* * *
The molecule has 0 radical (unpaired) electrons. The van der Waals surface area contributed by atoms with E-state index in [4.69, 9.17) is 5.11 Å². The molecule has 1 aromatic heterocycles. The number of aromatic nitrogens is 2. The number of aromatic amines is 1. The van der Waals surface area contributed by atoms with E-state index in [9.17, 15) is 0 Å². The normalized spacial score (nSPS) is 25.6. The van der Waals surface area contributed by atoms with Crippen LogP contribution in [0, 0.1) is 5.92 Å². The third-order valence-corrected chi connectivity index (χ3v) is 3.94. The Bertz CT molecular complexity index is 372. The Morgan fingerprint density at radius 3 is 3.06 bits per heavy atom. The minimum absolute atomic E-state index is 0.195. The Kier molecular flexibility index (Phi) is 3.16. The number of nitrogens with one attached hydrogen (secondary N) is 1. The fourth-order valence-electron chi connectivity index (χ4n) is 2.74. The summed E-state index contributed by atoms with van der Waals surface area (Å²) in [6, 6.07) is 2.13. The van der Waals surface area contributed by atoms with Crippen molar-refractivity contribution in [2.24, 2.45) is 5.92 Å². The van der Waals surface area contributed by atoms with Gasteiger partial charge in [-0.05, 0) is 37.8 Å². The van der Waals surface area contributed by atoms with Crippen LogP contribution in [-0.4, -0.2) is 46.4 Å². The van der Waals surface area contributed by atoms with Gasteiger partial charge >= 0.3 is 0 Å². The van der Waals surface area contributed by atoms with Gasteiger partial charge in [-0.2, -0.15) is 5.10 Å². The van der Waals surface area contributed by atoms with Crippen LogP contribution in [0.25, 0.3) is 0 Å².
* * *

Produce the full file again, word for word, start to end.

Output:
The molecule has 0 radical (unpaired) electrons. The van der Waals surface area contributed by atoms with E-state index in [4.69, 9.17) is 5.11 Å². The molecule has 1 aromatic heterocycles. The number of aromatic nitrogens is 2. The number of aromatic amines is 1. The van der Waals surface area contributed by atoms with E-state index in [9.17, 15) is 0 Å². The normalized spacial score (nSPS) is 25.6. The van der Waals surface area contributed by atoms with Crippen LogP contribution in [0, 0.1) is 5.92 Å². The third-order valence-corrected chi connectivity index (χ3v) is 3.94. The Bertz CT molecular complexity index is 372. The Morgan fingerprint density at radius 3 is 3.06 bits per heavy atom. The minimum absolute atomic E-state index is 0.195. The Kier molecular flexibility index (Phi) is 3.16. The number of nitrogens with one attached hydrogen (secondary N) is 1. The fourth-order valence-electron chi connectivity index (χ4n) is 2.74. The summed E-state index contributed by atoms with van der Waals surface area (Å²) in [6, 6.07) is 2.13. The van der Waals surface area contributed by atoms with Crippen molar-refractivity contribution in [2.24, 2.45) is 5.92 Å². The van der Waals surface area contributed by atoms with Gasteiger partial charge in [-0.05, 0) is 37.8 Å². The van der Waals surface area contributed by atoms with Crippen LogP contribution in [-0.4, -0.2) is 46.4 Å². The van der Waals surface area contributed by atoms with Gasteiger partial charge >= 0.3 is 0 Å². The van der Waals surface area contributed by atoms with Gasteiger partial charge in [-0.2, -0.15) is 5.10 Å². The van der Waals surface area contributed by atoms with Crippen LogP contribution in [0.25, 0.3) is 0 Å².